Regulators in Arizona are taking applications for social equity cannabis retail licenses despite ongoing lawsuits seeking to stop multistate marijuana operators from getting the permits.
The Arizona Department of Health Services started accepting the applications despite the pending lawsuit, which was filed against the state by a group of social equity advocates alleging that regulators haven’t ensured that the 26 permits will go to entrepreneurs who were actually harmed by the war on drugs.
Maricopa County Superior Court Judge Randall Warner recently heard from plaintiffs in one lawsuit but decided against ordering the health department to halt taking applications, the Arizona Republic reported.
The deadline for would-be applicants to submit the required paperwork is Dec. 14.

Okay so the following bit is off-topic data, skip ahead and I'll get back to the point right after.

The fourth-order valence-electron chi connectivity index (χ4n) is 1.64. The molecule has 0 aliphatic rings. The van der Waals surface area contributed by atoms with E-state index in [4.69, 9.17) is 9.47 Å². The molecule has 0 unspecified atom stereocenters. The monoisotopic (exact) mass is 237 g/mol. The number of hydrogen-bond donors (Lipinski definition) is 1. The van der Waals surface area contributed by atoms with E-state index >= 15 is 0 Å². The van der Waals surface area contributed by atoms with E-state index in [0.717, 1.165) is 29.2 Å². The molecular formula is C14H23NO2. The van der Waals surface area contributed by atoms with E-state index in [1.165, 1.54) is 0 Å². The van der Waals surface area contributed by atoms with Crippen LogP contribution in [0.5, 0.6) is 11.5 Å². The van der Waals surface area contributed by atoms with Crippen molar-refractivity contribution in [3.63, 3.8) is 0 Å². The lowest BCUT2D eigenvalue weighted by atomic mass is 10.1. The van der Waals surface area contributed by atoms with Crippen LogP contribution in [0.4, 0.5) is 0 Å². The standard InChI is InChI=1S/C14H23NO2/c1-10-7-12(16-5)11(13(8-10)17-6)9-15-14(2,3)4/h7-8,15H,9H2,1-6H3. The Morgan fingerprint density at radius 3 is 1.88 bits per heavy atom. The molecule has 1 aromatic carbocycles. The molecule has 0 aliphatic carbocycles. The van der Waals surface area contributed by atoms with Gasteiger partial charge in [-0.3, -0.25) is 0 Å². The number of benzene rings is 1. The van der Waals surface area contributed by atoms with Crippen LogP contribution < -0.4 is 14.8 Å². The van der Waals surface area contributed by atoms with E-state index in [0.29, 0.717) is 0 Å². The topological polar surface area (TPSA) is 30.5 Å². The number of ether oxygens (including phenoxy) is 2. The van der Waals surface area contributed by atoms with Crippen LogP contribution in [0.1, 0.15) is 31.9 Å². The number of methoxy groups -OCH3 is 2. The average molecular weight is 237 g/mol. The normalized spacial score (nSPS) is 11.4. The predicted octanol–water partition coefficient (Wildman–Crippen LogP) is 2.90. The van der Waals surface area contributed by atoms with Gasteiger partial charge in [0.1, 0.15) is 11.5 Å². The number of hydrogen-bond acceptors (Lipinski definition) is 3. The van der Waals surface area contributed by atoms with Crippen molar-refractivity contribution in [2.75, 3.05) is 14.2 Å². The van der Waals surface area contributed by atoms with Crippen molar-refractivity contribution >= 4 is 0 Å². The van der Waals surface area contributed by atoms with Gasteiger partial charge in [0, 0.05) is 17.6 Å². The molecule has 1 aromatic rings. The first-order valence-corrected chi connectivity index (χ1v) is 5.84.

The Greater Phoenix Urban League and social equity group Acre 41, plaintiffs in one lawsuit, argue the regulations don’t prohibit “venture capital firms and large, mostly white-owned, multistate marijuana companies from snatching up all social equity licenses from the 26 successful applicants – effectively defeating the purpose of the voter-approved social equity program.”
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Another group of potential applicants, called Black Seed, sued Nov. 24 over a similar complaint.
Warner set a tentative hearing for late January to hear oral arguments after a health department attorney said the agency would not issue the licenses before then.
The 26 permits could prove valuable considering they will bring the total number of retail licenses to 169 in the limited market.